Discovering Findability Requirements from Customer Scenario Maps

Building Your Search and Navigation Approach

May 12, 2005

A high-quality customer experience generally rests on your delivery of an adequate seeker experience. So understanding your customers’ findability requirements is critical—but it’s hard to do. You have to get inside your customers’ heads. Our findability requirements discovery methodology explains how to do this.


In this report, we demonstrate our five-step findability requirements discovery methodology, which can help you build high-quality search and navigation for your Web sites and applications. The five steps of the methodology are:

1. Perform Customer Scenario ® Mapping.
2. Identify the key questions and answers.
3. Determine the search and navigation criteria.
4. Negotiate findability.
5. Monitor results.

Unlike other search requirements discovery methods, which focus on the structure and storage of your information, ours starts with understanding the needs of your business (using our Customer Scenario Mapping methodology) and then spells out how to determine requirements from the customer’s perspective.



Most people we’ve talked with would like to believe that search and navigation is an IT project: Buy some technology, slap it in, and you’re done.

Nope, sorry. To achieve (and maintain) adequate findability, you’ll need to manage it. You’ll need a team to establish a taxonomy and identify the metadata needed. Then you’ll need to assign responsibility for evolving the taxonomy and metadata as information, seekers, and seeker requirements change. You also need to monitor results, to see whether you’re delivering adequate Quality of Customer ExperienceSM (QCE). Any search and navigation paths that don’t produce high-quality results require action: Add synonyms, add or change the information, add or change metadata, and/or reclassify information.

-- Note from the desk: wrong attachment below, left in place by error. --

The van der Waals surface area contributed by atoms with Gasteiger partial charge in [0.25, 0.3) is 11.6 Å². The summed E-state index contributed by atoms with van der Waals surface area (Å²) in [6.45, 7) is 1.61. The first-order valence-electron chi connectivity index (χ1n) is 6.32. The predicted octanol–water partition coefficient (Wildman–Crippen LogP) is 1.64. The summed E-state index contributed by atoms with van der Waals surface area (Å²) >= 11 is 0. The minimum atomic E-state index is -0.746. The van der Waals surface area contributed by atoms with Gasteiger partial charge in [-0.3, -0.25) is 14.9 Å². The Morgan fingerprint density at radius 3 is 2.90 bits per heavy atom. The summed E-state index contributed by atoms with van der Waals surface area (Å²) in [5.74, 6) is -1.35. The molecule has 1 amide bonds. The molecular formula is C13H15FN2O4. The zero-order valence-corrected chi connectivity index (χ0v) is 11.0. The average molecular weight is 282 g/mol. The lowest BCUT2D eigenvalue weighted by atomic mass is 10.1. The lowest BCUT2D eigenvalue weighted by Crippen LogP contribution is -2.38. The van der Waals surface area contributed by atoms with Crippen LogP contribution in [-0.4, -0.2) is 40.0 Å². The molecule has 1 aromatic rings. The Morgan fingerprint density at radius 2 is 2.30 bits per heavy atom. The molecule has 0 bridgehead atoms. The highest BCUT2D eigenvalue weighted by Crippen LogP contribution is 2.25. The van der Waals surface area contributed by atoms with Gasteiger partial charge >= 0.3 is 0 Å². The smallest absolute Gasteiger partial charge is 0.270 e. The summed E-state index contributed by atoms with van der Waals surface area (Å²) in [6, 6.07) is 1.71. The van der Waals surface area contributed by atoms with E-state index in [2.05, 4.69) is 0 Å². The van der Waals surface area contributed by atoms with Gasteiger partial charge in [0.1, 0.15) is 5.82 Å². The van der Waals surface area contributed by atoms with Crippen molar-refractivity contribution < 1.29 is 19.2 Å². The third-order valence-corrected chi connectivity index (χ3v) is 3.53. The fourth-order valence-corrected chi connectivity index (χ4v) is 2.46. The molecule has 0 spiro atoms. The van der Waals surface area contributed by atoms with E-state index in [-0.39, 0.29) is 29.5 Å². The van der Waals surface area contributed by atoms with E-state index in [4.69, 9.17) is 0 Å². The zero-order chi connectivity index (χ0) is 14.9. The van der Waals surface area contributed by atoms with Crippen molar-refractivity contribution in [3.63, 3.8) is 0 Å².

Search and Navigation Technology

Technology can to some extent make up for poor information organization and management. Premium search engines can classify information, cluster concepts, extract metadata, and report on the quality of search results. But technology won’t eliminate the need to manage findability.

Customer Perspective

The quality of the results you present to seekers rests in large measure on your understanding of what they are trying to do and how they view the world.

I was recently attempting to manage my son’s student loan at The task I wanted to perform was well laid out, and it was very easy to find the Web page for managing loans. But I crashed into the ultimate obstacle: I did not happen to know if a PLUS loan is a FFELP, a private, a HEAL, or an SLM loan. I clicked through the pages, but my confusion only increased.

We all know that we need to present information from the viewpoint of the customer, or seeker. But it is hard to do, because we are experts on our information, and we aren’t typically performing the seeker’s job. So we offer mysterious choices such as: Web pages or knowledgebase entries; service or support; problem reports or help requests; classes or events; articles or reports; or PDFs or documents. The not-so-subtle message here is that the seeker will have to ask his question just right, and ask it a number of times, to collect the information he needs.

We’re about to demonstrate a method for having the customer perspective drive your findability strategy. If you follow it, your customers will be successful in finding the information they need and in completing their tasks.


Five Steps, Starting with Customer Scenarios

In our findability requirements discovery methodology, we are concerned with discovering the requirements seekers have for findability.

Our methodology revolves around your business and the work required to fulfill the needs of your customers, partners, and internal constituents. We achieve this business focus by starting with our Customer Scenario ® Mapping methodology.

The findability requirements process has the following five steps:

1. Perform Customer Scenario ® Mapping.
2. Identify the key questions and answers.
3. Determine the search and navigation criteria.
4. Negotiate findability.
5. Monitor results.

The first three steps can be accomplished within a single department--for example, the Web marketing team, the product support manager, or the customer service manager. In step 4, the instigators need to approach other groups who ...


1) For more information on CSM, see “ Saving Customers’ Time: Master Customer Scenario Design ,” by Patricia B. Seybold, June 7, 2001.

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